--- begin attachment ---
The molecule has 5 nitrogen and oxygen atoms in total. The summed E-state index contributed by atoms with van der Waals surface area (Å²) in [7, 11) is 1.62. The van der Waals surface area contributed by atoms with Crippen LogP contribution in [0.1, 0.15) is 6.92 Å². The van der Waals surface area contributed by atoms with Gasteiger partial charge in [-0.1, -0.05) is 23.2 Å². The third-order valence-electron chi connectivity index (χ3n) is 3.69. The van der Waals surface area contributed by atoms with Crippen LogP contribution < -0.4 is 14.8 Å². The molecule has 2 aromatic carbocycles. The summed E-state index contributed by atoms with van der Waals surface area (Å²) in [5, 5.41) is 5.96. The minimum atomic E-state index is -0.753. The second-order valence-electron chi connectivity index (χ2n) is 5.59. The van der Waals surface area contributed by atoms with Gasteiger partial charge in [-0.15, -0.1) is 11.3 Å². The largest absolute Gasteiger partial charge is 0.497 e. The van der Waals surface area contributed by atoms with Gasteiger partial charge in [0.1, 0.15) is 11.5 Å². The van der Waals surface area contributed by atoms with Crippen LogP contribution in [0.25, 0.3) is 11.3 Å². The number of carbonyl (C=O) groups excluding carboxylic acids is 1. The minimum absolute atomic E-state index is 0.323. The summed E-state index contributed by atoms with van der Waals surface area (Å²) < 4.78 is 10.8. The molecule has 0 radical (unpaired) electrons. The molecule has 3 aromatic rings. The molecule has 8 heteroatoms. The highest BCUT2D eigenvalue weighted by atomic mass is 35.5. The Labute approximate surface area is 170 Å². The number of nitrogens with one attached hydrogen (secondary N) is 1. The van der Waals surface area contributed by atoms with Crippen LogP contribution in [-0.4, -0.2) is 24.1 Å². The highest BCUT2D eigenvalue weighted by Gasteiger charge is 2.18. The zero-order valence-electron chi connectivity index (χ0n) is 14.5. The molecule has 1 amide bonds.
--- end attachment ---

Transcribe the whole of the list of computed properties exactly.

The molecule has 5 nitrogen and oxygen atoms in total. The summed E-state index contributed by atoms with van der Waals surface area (Å²) in [7, 11) is 1.62. The van der Waals surface area contributed by atoms with Crippen LogP contribution in [0.1, 0.15) is 6.92 Å². The van der Waals surface area contributed by atoms with Gasteiger partial charge in [-0.1, -0.05) is 23.2 Å². The third-order valence-electron chi connectivity index (χ3n) is 3.69. The van der Waals surface area contributed by atoms with Crippen LogP contribution < -0.4 is 14.8 Å². The molecule has 2 aromatic carbocycles. The summed E-state index contributed by atoms with van der Waals surface area (Å²) in [5, 5.41) is 5.96. The minimum atomic E-state index is -0.753. The second-order valence-electron chi connectivity index (χ2n) is 5.59. The van der Waals surface area contributed by atoms with Gasteiger partial charge in [-0.15, -0.1) is 11.3 Å². The largest absolute Gasteiger partial charge is 0.497 e. The van der Waals surface area contributed by atoms with Gasteiger partial charge in [0.1, 0.15) is 11.5 Å². The van der Waals surface area contributed by atoms with Crippen LogP contribution in [0.25, 0.3) is 11.3 Å². The number of carbonyl (C=O) groups excluding carboxylic acids is 1. The minimum absolute atomic E-state index is 0.323. The summed E-state index contributed by atoms with van der Waals surface area (Å²) < 4.78 is 10.8. The molecule has 0 radical (unpaired) electrons. The molecule has 3 aromatic rings. The molecule has 8 heteroatoms. The highest BCUT2D eigenvalue weighted by atomic mass is 35.5. The Labute approximate surface area is 170 Å². The number of nitrogens with one attached hydrogen (secondary N) is 1. The van der Waals surface area contributed by atoms with Crippen LogP contribution in [-0.4, -0.2) is 24.1 Å². The highest BCUT2D eigenvalue weighted by Gasteiger charge is 2.18. The zero-order valence-electron chi connectivity index (χ0n) is 14.5. The molecule has 1 amide bonds.